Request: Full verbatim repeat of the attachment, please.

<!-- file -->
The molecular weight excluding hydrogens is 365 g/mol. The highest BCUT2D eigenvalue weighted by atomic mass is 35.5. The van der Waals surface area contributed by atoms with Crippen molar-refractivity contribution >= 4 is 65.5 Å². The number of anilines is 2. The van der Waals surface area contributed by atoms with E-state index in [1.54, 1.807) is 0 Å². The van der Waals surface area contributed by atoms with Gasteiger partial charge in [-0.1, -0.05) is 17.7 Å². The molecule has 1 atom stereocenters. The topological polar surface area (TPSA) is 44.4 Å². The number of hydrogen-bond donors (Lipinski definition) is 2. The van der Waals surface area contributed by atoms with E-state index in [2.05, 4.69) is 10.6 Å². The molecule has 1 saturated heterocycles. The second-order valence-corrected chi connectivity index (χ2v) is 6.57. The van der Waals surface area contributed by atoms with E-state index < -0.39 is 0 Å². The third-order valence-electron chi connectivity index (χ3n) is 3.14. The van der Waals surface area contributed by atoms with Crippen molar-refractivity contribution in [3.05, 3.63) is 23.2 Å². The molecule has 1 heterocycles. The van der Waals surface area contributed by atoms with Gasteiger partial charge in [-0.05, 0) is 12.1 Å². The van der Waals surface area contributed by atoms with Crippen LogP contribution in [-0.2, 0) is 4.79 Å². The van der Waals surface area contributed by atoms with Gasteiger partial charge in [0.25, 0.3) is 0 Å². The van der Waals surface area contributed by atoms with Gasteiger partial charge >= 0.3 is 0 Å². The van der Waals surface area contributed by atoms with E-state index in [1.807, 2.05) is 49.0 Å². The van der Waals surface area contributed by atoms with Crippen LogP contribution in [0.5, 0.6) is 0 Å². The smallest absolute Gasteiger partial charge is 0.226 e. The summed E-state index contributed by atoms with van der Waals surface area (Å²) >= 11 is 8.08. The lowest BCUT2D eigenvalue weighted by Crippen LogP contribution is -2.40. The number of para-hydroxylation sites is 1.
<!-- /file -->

The molecular weight excluding hydrogens is 365 g/mol. The highest BCUT2D eigenvalue weighted by atomic mass is 35.5. The van der Waals surface area contributed by atoms with Crippen molar-refractivity contribution >= 4 is 65.5 Å². The number of anilines is 2. The van der Waals surface area contributed by atoms with E-state index in [1.54, 1.807) is 0 Å². The van der Waals surface area contributed by atoms with Gasteiger partial charge in [-0.1, -0.05) is 17.7 Å². The molecule has 1 atom stereocenters. The topological polar surface area (TPSA) is 44.4 Å². The number of hydrogen-bond donors (Lipinski definition) is 2. The van der Waals surface area contributed by atoms with E-state index in [2.05, 4.69) is 10.6 Å². The molecule has 1 saturated heterocycles. The second-order valence-corrected chi connectivity index (χ2v) is 6.57. The van der Waals surface area contributed by atoms with E-state index < -0.39 is 0 Å². The third-order valence-electron chi connectivity index (χ3n) is 3.14. The van der Waals surface area contributed by atoms with Crippen molar-refractivity contribution in [3.05, 3.63) is 23.2 Å². The molecule has 1 heterocycles. The van der Waals surface area contributed by atoms with Gasteiger partial charge in [-0.05, 0) is 12.1 Å². The van der Waals surface area contributed by atoms with Crippen LogP contribution in [-0.2, 0) is 4.79 Å². The van der Waals surface area contributed by atoms with Gasteiger partial charge in [0.25, 0.3) is 0 Å². The van der Waals surface area contributed by atoms with Gasteiger partial charge >= 0.3 is 0 Å². The van der Waals surface area contributed by atoms with E-state index in [1.807, 2.05) is 49.0 Å². The van der Waals surface area contributed by atoms with Crippen LogP contribution in [0.5, 0.6) is 0 Å². The smallest absolute Gasteiger partial charge is 0.226 e. The summed E-state index contributed by atoms with van der Waals surface area (Å²) >= 11 is 8.08. The lowest BCUT2D eigenvalue weighted by Crippen LogP contribution is -2.40. The number of para-hydroxylation sites is 1.